Zoonosis

Zoo … what?

A zoonosis is a disease or infection that has the potential to spread from pets to their owners and in some cases vice versa.

There are more than sixty diseases with the potential of being zoonotic but fortunately most of these diseases are rare.

The most common zoonotic diseases we see in South Africa regarding our pets are:

  • Ringworm  &  Rabies

  • Sarcoptic mange  &  Giardia

  • Cat scratch disease  &  Worms

  • Tick bite fever  &  Toxoplasma (rare)

  • Psittacosis (birds)

How to prevent zoonosis

Fortunately with good personal hygiene and taking a few precautions you can protect yourself from contracting a zoonosis.

  1. Annual veterinary visits and appropriate vaccinations.
  2. Food safety – feed a good quality diet from a reputable source. Take care with raw meat and unpasteurized milk.
  3. Good toilet manners – do not allow pets to drink out of the toilet. Wear gloves when cleaning up pet poo and wash your hands afterwards.
  4. Keep the parasites under control –  monthly flea and tick prevention and regular worming.
  5. No “take-aways” on walkies… do not allow your pet to scavenge or to eat poo.
  6. Do not allow your pet to hunt (easier said than done with certain kitty-cats).
  7. Treat a scratch or bite immediately by washing it with soap and water and rinsing it for 10 minutes under running water. Contact your physician if it is a serious bite/scratch.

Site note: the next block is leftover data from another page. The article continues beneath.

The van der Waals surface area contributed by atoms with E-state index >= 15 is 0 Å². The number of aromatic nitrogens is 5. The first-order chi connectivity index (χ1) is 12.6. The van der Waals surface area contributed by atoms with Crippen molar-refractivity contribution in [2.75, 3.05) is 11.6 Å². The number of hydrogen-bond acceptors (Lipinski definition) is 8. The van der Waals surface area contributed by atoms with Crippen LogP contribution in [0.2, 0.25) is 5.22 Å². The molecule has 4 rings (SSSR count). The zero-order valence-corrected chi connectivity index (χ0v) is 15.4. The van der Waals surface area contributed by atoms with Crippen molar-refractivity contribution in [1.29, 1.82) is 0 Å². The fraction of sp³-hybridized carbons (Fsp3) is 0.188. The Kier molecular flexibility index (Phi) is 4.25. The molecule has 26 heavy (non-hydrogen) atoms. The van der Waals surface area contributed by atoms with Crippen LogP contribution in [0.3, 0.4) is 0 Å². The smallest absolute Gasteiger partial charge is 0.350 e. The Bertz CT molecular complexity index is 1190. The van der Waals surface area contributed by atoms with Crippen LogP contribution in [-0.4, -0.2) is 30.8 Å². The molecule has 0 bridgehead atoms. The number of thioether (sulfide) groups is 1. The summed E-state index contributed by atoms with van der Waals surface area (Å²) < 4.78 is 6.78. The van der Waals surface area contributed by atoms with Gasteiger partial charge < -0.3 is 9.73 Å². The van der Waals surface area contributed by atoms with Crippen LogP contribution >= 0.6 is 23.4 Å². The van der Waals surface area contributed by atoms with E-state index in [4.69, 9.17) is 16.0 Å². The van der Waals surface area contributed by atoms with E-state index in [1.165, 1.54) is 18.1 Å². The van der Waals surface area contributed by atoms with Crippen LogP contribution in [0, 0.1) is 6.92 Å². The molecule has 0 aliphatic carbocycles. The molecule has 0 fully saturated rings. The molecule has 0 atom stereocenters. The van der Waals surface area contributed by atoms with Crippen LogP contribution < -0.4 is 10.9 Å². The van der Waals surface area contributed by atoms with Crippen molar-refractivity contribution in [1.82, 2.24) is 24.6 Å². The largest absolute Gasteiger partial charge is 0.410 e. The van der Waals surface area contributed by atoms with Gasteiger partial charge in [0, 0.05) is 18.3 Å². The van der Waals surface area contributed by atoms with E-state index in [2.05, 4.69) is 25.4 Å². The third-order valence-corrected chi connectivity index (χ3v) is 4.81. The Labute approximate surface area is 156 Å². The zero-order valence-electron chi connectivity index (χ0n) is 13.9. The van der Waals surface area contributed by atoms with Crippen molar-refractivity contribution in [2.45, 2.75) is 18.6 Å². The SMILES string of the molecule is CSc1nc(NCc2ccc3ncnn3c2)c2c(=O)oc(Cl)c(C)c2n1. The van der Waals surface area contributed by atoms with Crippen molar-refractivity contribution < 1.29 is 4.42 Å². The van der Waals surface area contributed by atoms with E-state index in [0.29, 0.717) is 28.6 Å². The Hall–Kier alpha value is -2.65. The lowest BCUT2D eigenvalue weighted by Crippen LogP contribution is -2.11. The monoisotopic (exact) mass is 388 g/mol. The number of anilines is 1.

8. Isolate sick animals and wear protection when you work with them
  9. If you often exposed to stray animals ask your physician about rabies vaccination for yourself.
  10. Control rodents.

Fortunately most zoonotic diseases can be treated but some can be fatal (rabies). Immune-compromised individuals are more at risk of contracting a zoonosis and developing more serious disease.

Take extra special care with

  • infants,
  • young children,
  • pregnant women,
  • people with HIV infection and
  • the elderly.
  • If you are receiving cancer treatment, had a transplant or use immunosuppressive medication like cortisone take extra precaution.
  • If you had a splenectomy (removal of the spleen) you may be more prone to contracting tick bite fever.

For a more extensive list of zoonotic diseases visit:

Peteducation.com

References:

http://www.peteducation.com/article.cfm?c=1+2134&aid=3595

Department of Environment & Primary Industries

Article written by: Dr Adel Ferreira

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